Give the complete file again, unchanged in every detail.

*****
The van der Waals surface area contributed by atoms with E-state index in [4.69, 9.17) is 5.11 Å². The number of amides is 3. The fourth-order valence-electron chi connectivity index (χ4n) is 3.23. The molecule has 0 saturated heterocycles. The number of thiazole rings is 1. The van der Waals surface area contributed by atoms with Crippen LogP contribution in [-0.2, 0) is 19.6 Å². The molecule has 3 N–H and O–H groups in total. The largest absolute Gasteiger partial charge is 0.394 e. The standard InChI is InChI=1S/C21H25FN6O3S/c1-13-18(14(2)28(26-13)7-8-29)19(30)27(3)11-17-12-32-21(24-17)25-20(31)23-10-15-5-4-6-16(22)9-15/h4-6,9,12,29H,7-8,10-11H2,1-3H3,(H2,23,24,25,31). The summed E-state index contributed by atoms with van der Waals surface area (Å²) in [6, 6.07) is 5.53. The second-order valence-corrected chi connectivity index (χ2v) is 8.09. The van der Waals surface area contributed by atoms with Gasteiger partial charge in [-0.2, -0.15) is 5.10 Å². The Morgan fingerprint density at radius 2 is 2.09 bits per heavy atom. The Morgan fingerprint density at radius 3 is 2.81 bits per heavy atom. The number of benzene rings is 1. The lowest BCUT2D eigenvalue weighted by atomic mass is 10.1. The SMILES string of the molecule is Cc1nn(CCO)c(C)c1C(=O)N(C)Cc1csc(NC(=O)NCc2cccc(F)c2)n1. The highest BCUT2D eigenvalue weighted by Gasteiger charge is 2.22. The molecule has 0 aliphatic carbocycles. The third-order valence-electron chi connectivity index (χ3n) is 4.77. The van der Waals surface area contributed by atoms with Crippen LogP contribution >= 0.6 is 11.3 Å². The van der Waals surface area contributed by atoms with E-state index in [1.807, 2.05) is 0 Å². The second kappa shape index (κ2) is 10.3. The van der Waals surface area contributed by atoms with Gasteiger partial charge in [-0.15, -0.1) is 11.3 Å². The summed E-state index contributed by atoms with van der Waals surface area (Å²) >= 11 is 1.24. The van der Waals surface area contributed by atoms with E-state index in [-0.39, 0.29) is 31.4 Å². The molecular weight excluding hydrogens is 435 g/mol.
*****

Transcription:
The van der Waals surface area contributed by atoms with E-state index in [4.69, 9.17) is 5.11 Å². The number of amides is 3. The fourth-order valence-electron chi connectivity index (χ4n) is 3.23. The molecule has 0 saturated heterocycles. The number of thiazole rings is 1. The van der Waals surface area contributed by atoms with Crippen LogP contribution in [-0.2, 0) is 19.6 Å². The molecule has 3 N–H and O–H groups in total. The largest absolute Gasteiger partial charge is 0.394 e. The standard InChI is InChI=1S/C21H25FN6O3S/c1-13-18(14(2)28(26-13)7-8-29)19(30)27(3)11-17-12-32-21(24-17)25-20(31)23-10-15-5-4-6-16(22)9-15/h4-6,9,12,29H,7-8,10-11H2,1-3H3,(H2,23,24,25,31). The summed E-state index contributed by atoms with van der Waals surface area (Å²) in [6, 6.07) is 5.53. The second-order valence-corrected chi connectivity index (χ2v) is 8.09. The van der Waals surface area contributed by atoms with Gasteiger partial charge in [-0.2, -0.15) is 5.10 Å². The Morgan fingerprint density at radius 2 is 2.09 bits per heavy atom. The Morgan fingerprint density at radius 3 is 2.81 bits per heavy atom. The number of benzene rings is 1. The lowest BCUT2D eigenvalue weighted by atomic mass is 10.1. The SMILES string of the molecule is Cc1nn(CCO)c(C)c1C(=O)N(C)Cc1csc(NC(=O)NCc2cccc(F)c2)n1. The highest BCUT2D eigenvalue weighted by Gasteiger charge is 2.22. The molecule has 0 aliphatic carbocycles. The third-order valence-electron chi connectivity index (χ3n) is 4.77. The van der Waals surface area contributed by atoms with Crippen LogP contribution >= 0.6 is 11.3 Å². The van der Waals surface area contributed by atoms with E-state index in [1.807, 2.05) is 0 Å². The second kappa shape index (κ2) is 10.3. The van der Waals surface area contributed by atoms with Gasteiger partial charge in [-0.15, -0.1) is 11.3 Å². The summed E-state index contributed by atoms with van der Waals surface area (Å²) >= 11 is 1.24. The van der Waals surface area contributed by atoms with E-state index in [-0.39, 0.29) is 31.4 Å². The molecular weight excluding hydrogens is 435 g/mol.